This interactive piece was inspired by Dorothy Cross’ diptych, Medusae II. Combining computer vision with Arduino the installation gives life to the jellyfish, engaging the viewer and drawing their attention to the issues of plastic pollution in our seas.
produced by: Kerrie O'Leary
Background and Concept
This term I have been carrying out extensive research into the future of our seas and the pollution of our oceans. My Medusae II is an interactive installation that invites the viewer to engage with projected jellyfish graphics and servo motors to high how similar plastic looks underwater.
At the time of writing the IPCC reports that the ‘garbage’ patch is the same size as Texas. The plastics in our oceans is having devastating effects on our ecosystem. Whales are washing up on our shores with their stomachs full of plastic bags and turtles are being strangled by plastic rings. Art has been a powerful tool in raising awareness of the plastics in our oceans and I wanted to incorporate this message in to this project.
The user is invited to wave at a webcam which triggers the body of the jellyfish and stinger tentacles. The motion detected interacts with the tentacles while the colours are determined by the brightness calculated by the light dependent resistor (LDR).
Dorothy Cross is an Irish artist whose work is heavily influenced by nature. Her brother is a zoologist and they have worked closely together studying marine life and documenting their findings. In 2018 Cross released an edition of luminescent jellyfish prints that glow in alternating colours depending on the level of light present. See here for more.
Jellyfish are a food source for sea turtles, penguins, sharks and sword fish. When plastic is submerged, it resembles floating jellyfish. Unable to tell the difference, marine life often end up eating the plastic which it mistakes for food. Ingesting this causes much harm to fish and unnatural levels of floatation for sea turtles.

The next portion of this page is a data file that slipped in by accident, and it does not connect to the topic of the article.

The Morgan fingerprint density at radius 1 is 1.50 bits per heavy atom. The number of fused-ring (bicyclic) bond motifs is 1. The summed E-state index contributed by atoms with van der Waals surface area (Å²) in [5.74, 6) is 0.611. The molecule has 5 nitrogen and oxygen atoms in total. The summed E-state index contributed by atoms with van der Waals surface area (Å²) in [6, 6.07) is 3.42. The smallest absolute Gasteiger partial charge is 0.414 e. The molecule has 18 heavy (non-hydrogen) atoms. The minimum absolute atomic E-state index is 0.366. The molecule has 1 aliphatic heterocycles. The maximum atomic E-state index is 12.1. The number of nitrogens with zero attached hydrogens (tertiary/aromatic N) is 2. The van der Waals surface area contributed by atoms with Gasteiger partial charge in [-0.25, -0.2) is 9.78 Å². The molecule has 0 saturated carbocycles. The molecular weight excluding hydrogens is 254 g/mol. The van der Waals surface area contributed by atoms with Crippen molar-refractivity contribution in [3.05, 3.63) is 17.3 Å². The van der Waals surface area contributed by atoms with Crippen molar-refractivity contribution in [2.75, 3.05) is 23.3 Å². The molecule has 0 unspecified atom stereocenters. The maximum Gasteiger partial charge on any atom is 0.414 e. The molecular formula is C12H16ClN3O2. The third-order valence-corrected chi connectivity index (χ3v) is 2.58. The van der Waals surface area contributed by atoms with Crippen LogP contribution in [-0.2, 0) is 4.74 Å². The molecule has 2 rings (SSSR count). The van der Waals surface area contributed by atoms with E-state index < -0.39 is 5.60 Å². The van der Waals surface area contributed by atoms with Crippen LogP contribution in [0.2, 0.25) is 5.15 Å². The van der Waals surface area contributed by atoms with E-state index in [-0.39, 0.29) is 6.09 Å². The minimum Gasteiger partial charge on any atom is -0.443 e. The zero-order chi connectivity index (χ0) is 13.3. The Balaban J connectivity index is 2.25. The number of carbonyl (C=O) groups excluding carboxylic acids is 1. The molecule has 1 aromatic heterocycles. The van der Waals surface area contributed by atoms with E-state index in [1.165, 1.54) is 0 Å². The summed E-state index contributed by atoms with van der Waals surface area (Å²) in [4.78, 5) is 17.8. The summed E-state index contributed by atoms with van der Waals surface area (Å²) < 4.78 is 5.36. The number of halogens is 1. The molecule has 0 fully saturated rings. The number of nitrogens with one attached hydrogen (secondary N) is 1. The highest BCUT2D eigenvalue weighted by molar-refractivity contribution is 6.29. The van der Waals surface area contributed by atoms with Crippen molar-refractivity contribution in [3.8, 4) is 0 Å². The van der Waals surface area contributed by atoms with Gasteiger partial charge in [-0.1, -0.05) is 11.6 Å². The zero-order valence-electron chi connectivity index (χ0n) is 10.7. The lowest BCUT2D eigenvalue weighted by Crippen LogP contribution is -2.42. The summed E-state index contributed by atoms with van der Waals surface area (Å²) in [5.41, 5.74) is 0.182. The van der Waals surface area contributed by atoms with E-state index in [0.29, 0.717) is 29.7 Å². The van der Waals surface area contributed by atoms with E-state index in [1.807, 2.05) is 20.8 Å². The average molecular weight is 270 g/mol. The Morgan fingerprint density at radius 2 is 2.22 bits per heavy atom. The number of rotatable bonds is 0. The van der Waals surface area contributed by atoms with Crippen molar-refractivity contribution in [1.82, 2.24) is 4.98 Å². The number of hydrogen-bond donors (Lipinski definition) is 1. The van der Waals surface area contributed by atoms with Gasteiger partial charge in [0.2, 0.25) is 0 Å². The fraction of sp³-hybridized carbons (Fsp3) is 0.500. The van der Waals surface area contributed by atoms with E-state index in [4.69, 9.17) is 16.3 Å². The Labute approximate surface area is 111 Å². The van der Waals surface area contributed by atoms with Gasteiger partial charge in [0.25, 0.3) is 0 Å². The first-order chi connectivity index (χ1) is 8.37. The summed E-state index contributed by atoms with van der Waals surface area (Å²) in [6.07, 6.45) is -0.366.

I was lucky enough to have access to a gallery space for this project. Unfortunately due to Covid restrictions in Dublin galleries were not open to the public, this meant having to plan the install making sure the viewers could interact with the work through the window.
Taking advantage of the available space, I used the raspberry Pi for a convenient way to run the install without my laptop. The installation was coded in the OpenFrameworks and Arduino environments. A PS3 webcam and the LDR are positioned in the window of the gallery and the graphics are projected on to the back wall into two empty frames where the servos are attached to the ceiling.
Beside the webcam in the window, I included a QR code for people to scan to for more information about the work. This can be found here.
Images: inital sketch of set-up, view from outside the gallery during install, raspberryPi set up, MegaBoard set up, second shot captured of install
The final code for this installation is quite simple. The computer vision element calculates the level of optical flow captured by the webcam and this creates the movement of the jellyfish. Serial communication is used to transmit messages between openFrameworks and Arduino that activates the jellyfish bodies and determines the colour of the graphics. There is one function drawTentacles() that is called multiple times in the draw function. drawTentacles takes 4 parameters that determine the location of the tentacles (x and y), their length and their angle of rotation.
When motion is detected by openFrameworks, it sends a message to Arduino instructing the servos to rotate. This rotation creates the movement of the plastics bags. Simulataneously, additional thicker tentacles are created of different lengths and movement to the existing one.s, these are stingers. The interaction between the viewer and the jellyfish is intended to mirror the negative relationships humans can have with our oceans.